It's also important to point out that the sweet spot is a very narrow range of the antenna's tuning knob. On the one hand, the half-revolution range of the knob allows traversing the whole range quickly, but on the other hand, it means that fine-tuning is laborious. The back and forth tuning adjustments aren't too difficult for one station, but it becomes an issue when trying to log lots of stations.

Another evening test was with 660 kHz. I was worried about 660 kHz being a usable frequency for signal strength tests, because 680 kHz hosts KNBR, a local 50 kW sports station with plenty of bandwidth to spare. But I found the signal properly isolated on the little Tecsun. Given the heavy fading and the chanting I heard on this frequency, I guessed it was the Navajo Nation station (KTNN; Window Rock, AZ; 50 kW). Without the AN-200, this signal was only occasionally fading in above the noise level. The antenna brought in a stronger signal on the R-9012, and was pulsing the "Tune" LED in time with the signal fading. I also heard a clear "Navajo Nation" identification.

Here's a tougher test. 1000 kHz (KOMO; Seattle, WA; 50 kW) next to 1010 kHz (KIQI; San Francisco, CA; 10 kW day/0.5 kW night). KIQI is in Spanish; KOMO is in English. I tuned the R-9012 to where its signal was the strongest, and where I didn't hear interference from the adjacent frequency. While sweeping the antenna's tuning knob, however, it only amplified the adjacent frequency and didn't boost the signal from KOMO. I will point out though in the AN-200's defense that the experience was not the same on the Eton E5. The E5 didn't get a boost of KIQI while tuned to 1000 kHz, so this particular instance revealed poor mediumwave selectivity on the R-9012.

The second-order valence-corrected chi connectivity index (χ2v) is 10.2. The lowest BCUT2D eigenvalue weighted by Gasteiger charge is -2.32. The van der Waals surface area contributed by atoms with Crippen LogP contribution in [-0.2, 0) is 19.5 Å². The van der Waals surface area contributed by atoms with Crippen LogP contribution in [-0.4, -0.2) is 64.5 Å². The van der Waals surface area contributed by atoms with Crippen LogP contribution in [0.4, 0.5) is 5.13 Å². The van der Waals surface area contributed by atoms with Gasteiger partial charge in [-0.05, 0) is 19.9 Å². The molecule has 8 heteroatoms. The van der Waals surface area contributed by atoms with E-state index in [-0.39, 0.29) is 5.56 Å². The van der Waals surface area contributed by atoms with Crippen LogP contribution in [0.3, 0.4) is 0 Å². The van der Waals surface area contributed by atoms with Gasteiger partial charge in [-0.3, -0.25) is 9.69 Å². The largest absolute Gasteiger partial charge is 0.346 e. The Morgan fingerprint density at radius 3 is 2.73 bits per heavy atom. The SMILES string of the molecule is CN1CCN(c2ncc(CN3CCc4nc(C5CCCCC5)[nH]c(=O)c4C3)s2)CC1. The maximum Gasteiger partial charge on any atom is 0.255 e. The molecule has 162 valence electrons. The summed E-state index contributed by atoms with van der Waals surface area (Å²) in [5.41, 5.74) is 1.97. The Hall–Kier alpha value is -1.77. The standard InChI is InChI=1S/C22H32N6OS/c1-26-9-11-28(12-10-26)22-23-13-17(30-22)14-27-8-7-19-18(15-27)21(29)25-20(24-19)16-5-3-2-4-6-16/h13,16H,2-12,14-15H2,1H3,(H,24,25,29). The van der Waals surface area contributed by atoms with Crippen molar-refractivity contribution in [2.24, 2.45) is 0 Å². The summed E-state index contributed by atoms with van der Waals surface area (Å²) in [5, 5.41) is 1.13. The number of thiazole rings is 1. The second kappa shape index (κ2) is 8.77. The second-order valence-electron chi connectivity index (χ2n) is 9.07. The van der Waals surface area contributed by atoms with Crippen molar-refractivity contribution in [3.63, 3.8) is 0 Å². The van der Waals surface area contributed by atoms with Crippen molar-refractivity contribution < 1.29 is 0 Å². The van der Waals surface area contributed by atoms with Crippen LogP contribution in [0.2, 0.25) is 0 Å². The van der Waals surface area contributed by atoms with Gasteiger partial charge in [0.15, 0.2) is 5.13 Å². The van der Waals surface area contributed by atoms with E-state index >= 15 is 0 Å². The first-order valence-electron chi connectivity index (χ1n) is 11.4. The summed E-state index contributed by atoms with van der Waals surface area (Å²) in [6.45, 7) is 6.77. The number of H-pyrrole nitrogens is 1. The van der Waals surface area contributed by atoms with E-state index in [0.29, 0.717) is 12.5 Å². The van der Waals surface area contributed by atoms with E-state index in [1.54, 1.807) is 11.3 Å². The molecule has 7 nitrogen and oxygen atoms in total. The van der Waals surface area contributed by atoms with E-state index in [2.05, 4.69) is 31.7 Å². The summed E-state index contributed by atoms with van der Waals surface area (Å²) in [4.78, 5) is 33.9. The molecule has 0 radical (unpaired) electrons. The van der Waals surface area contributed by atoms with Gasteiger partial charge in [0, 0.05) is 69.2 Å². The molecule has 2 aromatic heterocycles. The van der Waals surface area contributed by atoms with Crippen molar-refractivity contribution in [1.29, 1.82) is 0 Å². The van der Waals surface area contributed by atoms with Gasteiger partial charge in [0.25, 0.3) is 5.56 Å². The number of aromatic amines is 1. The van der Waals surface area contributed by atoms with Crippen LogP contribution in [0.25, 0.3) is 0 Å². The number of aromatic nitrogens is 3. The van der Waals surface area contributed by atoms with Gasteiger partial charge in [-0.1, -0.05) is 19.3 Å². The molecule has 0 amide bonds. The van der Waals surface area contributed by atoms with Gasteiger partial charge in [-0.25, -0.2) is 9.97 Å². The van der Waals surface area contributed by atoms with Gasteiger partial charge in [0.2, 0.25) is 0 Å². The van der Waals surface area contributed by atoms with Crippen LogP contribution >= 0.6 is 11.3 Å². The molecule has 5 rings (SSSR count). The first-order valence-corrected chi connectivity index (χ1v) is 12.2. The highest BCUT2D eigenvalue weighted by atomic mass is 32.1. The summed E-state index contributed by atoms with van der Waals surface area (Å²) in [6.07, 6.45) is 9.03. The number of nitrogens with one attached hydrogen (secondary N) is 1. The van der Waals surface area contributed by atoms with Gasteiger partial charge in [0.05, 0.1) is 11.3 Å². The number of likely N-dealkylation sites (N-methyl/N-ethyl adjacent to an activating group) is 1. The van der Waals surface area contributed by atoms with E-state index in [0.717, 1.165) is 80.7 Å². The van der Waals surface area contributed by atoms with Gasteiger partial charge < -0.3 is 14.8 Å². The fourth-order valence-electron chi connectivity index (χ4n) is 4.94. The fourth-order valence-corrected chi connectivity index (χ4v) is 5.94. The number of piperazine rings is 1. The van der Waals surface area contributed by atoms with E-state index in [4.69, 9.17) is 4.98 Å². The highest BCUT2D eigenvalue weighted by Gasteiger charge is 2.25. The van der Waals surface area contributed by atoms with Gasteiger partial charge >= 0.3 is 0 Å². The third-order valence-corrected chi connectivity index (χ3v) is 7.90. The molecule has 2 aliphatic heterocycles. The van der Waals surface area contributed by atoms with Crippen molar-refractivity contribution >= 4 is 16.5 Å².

A somewhat weak signal on 1070 kHz (KNX; Los Angeles, CA; 50 kW) seemed like another good place for testing, but the R-9012 was barely able to find it on the left side of a really strong signal on 1100 kHz (KFAX; San Francisco, CA; 50 kW).

On 1200 kHz (KYAA; Soquel, CA; 25 kW day/10 kW night), the station hardly comes in for me during the day, comes blaring in during twilight, and then is reduced to the audio equivalent of rubble later at night. This is one case where the AN-200 provided a nice signal boost to the E5 during my nighttime tests. Without the antenna, the R-9012 wouldn't have a chance with this signal.

Tips

With the R-9012, I found that the best improvement was possible by pointing the top of the radio at the base of the AN-200. This behavior depends on how each particular radio is constructed, whether the radio contains a ferrite bar antenna, and where the ferrite bar is located.

Trying to boost a weak signal next to a strong first-adjacent station was difficult in my experience, and the radio's selectivity plays a factor. If you're trying to boost a weak signal that is right next to a stronger signal, the AN-200 will work best on radios with excellent mediumwave selectivity or selectable bandwidths.